By Judi Light Hopson, Emma H. Hopson and Ted Hagen Tribune News Service.
Are you one of those people who gets extremely upset over small things? Do you dwell on negative situations way too much?
If so, you need to consider the cost of this lifestyle.
For example, you can spend hours a day thinking about someone who's cheating on you. Or you can spend years trying to get over a bad marriage or getting fired.
Having a full range of emotions, which means you can feel everything from giddy love to intense anger, is actually indicative of a mentally healthy person. So be thankful if you do feel many types of feelings.
But if your emotions are taking over your life, try managing them wisely. These tips can help:
-Learn to speak or describe what you're feeling. Do this instead of acting out emotions. You might learn to say, "This makes me very angry," rather than raging and acting a little crazy. Acting out negative feelings hurts people around you.
-Set aside time to cool your stress. Take a break for half an hour to make a few notes about your feelings. Put your anger and frustrations down on paper. Write in code or use abbreviations that no one else can read.
-Plan some small actions to reverse your stress. This usually involves looking hard for some help from other people. For example, ask your husband to take care of certain calls to get your home repaired. Or ask your sister to help you locate a cleaning person for your elderly father's home.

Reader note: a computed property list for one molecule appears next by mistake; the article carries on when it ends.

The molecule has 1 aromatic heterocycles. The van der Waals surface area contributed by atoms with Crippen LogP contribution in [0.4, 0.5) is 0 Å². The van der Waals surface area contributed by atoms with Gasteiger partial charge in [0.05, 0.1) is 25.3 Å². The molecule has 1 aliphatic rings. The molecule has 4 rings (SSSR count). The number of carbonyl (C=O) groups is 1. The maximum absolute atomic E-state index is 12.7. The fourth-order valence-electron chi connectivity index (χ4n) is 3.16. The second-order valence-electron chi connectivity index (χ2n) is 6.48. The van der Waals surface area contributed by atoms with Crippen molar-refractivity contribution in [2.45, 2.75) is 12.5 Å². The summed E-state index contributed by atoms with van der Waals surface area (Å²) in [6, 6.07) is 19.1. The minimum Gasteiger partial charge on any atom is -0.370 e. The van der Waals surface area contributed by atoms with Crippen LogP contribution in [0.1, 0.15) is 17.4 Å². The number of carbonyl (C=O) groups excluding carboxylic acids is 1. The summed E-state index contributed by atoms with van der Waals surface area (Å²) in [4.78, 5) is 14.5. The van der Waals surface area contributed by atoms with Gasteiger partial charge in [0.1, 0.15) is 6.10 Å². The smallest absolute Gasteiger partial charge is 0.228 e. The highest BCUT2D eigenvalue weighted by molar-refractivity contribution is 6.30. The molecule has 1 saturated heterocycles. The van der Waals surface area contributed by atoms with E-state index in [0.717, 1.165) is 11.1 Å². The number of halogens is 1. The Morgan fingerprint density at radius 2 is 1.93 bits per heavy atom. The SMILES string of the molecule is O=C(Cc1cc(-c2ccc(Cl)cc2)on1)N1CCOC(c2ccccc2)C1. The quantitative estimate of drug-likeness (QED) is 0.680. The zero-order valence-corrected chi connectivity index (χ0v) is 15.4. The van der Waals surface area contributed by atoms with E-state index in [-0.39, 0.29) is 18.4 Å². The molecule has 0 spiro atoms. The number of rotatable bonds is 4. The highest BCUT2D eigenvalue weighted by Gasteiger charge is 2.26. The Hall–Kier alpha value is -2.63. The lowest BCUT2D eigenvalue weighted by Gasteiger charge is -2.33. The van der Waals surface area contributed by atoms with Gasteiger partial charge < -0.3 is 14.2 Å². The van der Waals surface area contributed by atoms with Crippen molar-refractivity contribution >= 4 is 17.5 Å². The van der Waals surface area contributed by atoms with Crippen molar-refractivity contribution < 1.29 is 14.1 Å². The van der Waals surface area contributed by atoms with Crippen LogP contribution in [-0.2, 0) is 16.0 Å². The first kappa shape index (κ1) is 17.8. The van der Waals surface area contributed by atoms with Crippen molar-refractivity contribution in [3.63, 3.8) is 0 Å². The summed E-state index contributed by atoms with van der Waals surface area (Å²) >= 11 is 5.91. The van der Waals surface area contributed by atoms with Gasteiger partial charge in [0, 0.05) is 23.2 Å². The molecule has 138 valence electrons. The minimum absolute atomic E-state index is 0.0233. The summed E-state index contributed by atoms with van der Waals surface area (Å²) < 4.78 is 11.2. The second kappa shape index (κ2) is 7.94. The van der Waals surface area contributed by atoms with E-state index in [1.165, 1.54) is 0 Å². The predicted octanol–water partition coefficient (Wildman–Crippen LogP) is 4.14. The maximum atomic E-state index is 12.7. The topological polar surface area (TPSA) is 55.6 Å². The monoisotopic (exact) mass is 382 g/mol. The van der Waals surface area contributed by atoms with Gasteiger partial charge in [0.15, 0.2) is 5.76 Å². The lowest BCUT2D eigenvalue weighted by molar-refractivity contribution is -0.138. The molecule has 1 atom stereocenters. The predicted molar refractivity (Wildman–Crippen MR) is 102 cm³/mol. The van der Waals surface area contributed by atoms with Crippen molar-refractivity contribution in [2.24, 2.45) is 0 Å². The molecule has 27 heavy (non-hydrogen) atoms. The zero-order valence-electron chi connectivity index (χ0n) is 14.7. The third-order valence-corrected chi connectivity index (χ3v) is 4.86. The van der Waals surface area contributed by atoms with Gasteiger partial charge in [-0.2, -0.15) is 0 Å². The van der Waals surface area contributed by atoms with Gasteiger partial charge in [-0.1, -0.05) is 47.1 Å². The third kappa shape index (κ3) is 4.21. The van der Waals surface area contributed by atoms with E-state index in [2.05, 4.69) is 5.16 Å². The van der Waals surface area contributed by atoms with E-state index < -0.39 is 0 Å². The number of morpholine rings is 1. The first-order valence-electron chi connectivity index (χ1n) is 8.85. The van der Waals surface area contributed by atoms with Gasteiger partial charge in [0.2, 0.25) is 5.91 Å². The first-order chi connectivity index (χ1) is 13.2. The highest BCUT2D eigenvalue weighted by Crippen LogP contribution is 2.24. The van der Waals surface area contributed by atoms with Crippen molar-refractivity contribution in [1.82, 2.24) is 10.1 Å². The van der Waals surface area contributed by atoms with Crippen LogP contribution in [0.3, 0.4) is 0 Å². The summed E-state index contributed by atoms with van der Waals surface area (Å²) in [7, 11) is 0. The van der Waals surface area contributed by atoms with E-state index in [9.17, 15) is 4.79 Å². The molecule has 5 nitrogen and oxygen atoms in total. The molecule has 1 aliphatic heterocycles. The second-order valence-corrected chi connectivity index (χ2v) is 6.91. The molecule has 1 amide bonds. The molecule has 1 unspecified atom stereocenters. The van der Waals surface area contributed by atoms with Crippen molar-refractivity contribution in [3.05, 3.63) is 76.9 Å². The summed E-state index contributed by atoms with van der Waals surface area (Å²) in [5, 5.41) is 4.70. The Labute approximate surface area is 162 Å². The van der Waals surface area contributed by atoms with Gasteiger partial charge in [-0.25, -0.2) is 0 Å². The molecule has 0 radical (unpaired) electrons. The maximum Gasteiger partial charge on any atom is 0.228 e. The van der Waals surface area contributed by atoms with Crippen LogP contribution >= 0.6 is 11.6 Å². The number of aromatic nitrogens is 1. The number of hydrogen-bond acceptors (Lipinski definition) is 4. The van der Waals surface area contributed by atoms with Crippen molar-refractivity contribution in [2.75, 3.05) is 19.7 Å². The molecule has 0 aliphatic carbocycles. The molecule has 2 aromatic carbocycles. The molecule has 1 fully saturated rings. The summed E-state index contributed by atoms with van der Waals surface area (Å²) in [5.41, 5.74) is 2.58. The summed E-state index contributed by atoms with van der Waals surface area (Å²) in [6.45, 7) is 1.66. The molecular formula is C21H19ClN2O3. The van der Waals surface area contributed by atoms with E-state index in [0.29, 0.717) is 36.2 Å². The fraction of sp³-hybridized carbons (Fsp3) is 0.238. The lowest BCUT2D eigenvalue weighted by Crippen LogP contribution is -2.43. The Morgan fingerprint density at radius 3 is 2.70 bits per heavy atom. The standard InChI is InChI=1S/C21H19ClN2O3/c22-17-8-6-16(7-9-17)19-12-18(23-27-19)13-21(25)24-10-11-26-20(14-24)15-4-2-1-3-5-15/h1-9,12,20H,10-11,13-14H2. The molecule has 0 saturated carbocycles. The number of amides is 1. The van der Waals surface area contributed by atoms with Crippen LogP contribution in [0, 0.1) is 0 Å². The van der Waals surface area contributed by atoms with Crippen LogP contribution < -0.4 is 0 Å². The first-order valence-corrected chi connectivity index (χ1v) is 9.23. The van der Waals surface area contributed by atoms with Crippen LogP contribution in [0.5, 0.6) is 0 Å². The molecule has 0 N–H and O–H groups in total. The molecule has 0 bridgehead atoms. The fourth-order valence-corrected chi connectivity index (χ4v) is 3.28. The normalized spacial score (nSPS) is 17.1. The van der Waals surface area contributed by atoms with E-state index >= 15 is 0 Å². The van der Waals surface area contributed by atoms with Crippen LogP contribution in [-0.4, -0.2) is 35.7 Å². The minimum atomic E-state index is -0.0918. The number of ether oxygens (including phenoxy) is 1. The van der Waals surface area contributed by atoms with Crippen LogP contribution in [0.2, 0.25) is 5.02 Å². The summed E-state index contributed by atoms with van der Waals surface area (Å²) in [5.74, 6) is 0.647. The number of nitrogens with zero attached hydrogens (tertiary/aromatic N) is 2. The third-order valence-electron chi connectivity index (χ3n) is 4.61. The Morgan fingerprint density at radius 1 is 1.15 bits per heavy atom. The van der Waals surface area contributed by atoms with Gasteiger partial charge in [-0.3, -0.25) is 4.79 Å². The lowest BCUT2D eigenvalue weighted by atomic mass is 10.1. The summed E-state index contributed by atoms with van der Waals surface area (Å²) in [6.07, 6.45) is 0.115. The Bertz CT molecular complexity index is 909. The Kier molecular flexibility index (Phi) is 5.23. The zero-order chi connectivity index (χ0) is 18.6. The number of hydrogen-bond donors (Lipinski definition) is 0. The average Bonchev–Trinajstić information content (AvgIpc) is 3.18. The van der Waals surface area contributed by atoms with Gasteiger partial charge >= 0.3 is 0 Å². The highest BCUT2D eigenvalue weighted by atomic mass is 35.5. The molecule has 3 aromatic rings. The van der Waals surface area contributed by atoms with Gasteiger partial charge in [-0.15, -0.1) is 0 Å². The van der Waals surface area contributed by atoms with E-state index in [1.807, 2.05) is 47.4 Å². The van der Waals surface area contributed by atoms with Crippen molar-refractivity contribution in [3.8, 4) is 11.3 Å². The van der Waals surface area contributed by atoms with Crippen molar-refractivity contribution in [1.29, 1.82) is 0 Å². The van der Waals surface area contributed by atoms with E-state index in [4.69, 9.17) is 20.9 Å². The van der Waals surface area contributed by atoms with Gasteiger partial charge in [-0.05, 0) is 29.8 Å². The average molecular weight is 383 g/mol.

-Decide how to take the high road. If you feel like screaming at someone, resist the temptation. You can always kick and rage later, if it's justified. But initially, try to take some sort of action that will actually get the desired results you're after.
A friend of ours that we'll call Katie, for example, was the victim of neighborhood gossip. Her husband's ex-wife had moved in at the end of the block, and the ex was spreading malicious lies about Katie.
"I really thought about going house to house to tell my neighbors what a lying nut my husband's ex-wife was!" Katie told us. Katie needed to cool down and think straight. After all, her reputation was being smeared. Should she threaten the ex with a character defamation suit? Should she call out the ex for a slugging match on the front lawn?
"I decided to take over a cake I'd baked to my husband's ex," Katie told us. "I told her I'd put her down to help me with the neighborhood association's quarterly meetings for the coming year. I was going to make her sqirm."
Katie waited about a month. "My husband's ex-wife suddenly moved," says Katie. "When she saw she wasn't going to get a dogfight out of me, she pulled up stakes and left."
It takes an enormous amount of willpower not to react to cruelty and character defamation. Katie, for example, would have been justified in sending the ex a warning letter signed by an attorney. But Katie has three stepchildren who might suffer in the process of fanning the flames.
Wasting emotional energy can steal your time, destroy your relationships and throw your life off track.
Losing your cool affects how other people perceive you as well. If you really want a promotion, a marriage proposal or friends with class, make sure others know you can control your emotions under the worst of circumstances. ___ (Judi Light Hopson is the Executive Director of the stress management website USA Wellness Cafe at www.usawellnesscafe.com . Emma Hopson is an author and a nurse educator. Ted Hagen is a family psychologist.)